Investors need a mechanism like terminal value for determining these future revenue streams because it provides them with a more holistic view of how much the opportunity may be worth. Hence, this will have an impact on how much its valuation may be and what they are willing to pay for it.
How is Terminal Value Used?
One of the most used scenarios for terminal value is when one company decides it's going to buy another one. Before doing this, it has to assign a value to the prospective business by first estimating its expected future cash flows (FCFs).
Of course, since there is a time value component to money, this analysis has to be done by converting the value of dollars in the future into the value of a dollar today. Business analysts will do this using a process called discounted cash flow (DCF).
The value of thisprospective business may be divided into two parts:
- How much earnings the company will generate in the short-term (generally the first 3 to 5 years)
- How much earnings the company will generate afterward
Cash flows contributing to the initial stage of DCF are called the forecast period. During this time, its fairly well anticipated how much the company expects to make in revenue, what it will spend on operations, etc. Therefore, the analysts can make educated predictions about how much earnings the business will produce with a reasonable degree of confidence.
However, after approximately 5 years, making these types of predictions becomes more challenging. Demand for the products may change and operational costs may change.
Yet, we know that the business will not shut down. The business will continue to generate future cash flows in some shape or form. In fact, it’s been estimated that these future earnings will contribute approximately three-quarters of the total implied valuation of the company. Therefore, they must still be included in the DCF model in some shape or form.
Hence, analysts will do this by calculating what’s called the terminal value. The business’s terminal value will be the estimated sum of the company’s free cash flows (FCFs) beyond the initial forecast stage.
There are two commonly used methods that analysts follow to estimate a company’s terminal value: the perpetuity method and the exit multiple method.
Calculation Method No. 1 - Perpetuity Method
Again, since no one can see into the future, it's impossible to know for sure how much earnings a company will produce. However, we can reasonably assume that at some point years from now that it will achieve a so-called steady state.
In other words, the business will mature to the point where it produces a modest growth rate that the company should be able to achieve theoretically forever. If this rate can be estimated, then we can find the terminal value and add it back into our DCF calculation.
This method is sometimes also referred to as the Gordon Growth Model because it was originally published by Professor Myron J. Gordon. Although his analysis was used to value the price of a stock based on the sum of all of its future dividend payments, the same approach can be used for the valuation of companies too.
Using the perpetuity method, the terminal value can be found using the following equation:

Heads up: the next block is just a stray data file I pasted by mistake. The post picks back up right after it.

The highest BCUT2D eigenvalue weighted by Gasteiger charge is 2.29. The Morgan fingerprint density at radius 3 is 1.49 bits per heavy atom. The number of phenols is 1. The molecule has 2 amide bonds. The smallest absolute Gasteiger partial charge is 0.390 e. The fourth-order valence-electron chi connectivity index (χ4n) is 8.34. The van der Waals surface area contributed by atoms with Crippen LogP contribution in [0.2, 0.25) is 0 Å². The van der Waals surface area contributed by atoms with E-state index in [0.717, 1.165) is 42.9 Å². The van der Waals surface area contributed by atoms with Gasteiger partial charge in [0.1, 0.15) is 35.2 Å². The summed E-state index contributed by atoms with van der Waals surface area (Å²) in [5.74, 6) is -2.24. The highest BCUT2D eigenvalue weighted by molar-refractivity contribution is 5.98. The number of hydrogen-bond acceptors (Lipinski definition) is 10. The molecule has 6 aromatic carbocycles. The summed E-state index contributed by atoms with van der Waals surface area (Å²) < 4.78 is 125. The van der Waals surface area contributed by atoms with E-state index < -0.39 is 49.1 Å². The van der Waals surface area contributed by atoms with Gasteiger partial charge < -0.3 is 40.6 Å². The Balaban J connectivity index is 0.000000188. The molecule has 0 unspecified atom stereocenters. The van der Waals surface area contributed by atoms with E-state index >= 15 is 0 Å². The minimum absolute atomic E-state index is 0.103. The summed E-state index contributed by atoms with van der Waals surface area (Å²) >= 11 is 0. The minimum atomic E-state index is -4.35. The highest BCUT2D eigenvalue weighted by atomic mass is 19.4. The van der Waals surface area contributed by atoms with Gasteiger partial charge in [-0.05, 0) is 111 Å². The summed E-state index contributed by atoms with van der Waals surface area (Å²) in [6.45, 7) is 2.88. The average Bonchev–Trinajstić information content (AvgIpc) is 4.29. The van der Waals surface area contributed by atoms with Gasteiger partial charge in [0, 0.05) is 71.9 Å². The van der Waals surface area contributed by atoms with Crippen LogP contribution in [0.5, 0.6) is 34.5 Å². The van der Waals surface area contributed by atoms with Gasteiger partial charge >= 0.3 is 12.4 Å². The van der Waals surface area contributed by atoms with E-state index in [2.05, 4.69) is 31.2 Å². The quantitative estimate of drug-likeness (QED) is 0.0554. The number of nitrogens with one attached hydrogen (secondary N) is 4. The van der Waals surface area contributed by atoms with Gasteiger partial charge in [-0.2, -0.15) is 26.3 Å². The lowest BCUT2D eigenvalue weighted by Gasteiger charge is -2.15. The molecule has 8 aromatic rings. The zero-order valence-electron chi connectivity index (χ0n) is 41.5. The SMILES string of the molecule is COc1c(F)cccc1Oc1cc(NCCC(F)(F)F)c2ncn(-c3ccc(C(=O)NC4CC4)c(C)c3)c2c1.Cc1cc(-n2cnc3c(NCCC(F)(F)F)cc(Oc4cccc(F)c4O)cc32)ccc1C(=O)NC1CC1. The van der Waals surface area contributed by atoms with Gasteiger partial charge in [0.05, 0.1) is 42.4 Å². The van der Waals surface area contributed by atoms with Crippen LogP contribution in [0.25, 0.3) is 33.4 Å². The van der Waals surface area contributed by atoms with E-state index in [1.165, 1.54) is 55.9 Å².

TV = [ FCFn x (1 + g) ] / (WACC – g)
- FCFn = Free cash flow for the last forecast period “n”
- g = The expected growth rate of the asset in perpetuity per annum. For most companies, analysts will stick to a value that does not exceed the country’s GDP (generally less than 3 percent).
- WACC = The weighted average cost of capital is commonly used to determine the required rate of return (RRR) because its the rate that both shareholders and bondholders need for the company to have capital.
Suppose the company you work for wants to expand by purchasing another business. Before calculating TV, you determine the following about the business in question:
- Forecasted free cash flow = $10,000,000
- Growth rate = 2.0% or 0.02
- Discount rate = 10% or 0.10
TV = [ $10,000,000 x (1.02) ] / (0.10 – 0.02) = $127,500,000
This means that the future value of the company (in today's dollars) is $127,500,000.
Calculation Method No. 2 - Exit Multiple
Rather than assuming an investment will be held forever, another way that business leaders can determine a prospective company’s value is to calculate it as if it will be eventually sold. This is not uncommon in the business world when venture capital firms will buy a company with the aim of making it more profitable and then selling it after a few years.
Under this methodology, the terminal value simply has to reflect the realizable value of the acquired company's assets. Exit multiples may then also be applied.
In this method, instead of using FCF, we use EBITDA - net income with interest, taxes, depreciation, and amortization added back. The terminal value is calculated by simply taking the discounted EBITDA at the end of the forecast period and multiplying it by a multiple based on the EV of the industry.
Using the same values as the previous example, suppose the EBITDA is $20,000,000 and the EV/EBITDA multiple is 6.00x.
In this case, the terminal value is:
TV = $20,000,000 x 6 = $120,000,000
Notice that this value is relatively close to the perpetuity method. When done correctly with reasonable assumptions, these two estimates should produce similar results.
Terminal value is a method for determining how much earnings an asset will produce beyond the initial forecast period. This value is then used in conjunction with the discounted cash flow to determine its total valuation.
Business analysts have two commonly used methods that they use for finding a company’s terminal value: the perpetuity method and the exit multiple method. When done with proper assumptions, both calculations should produce relatively similar results.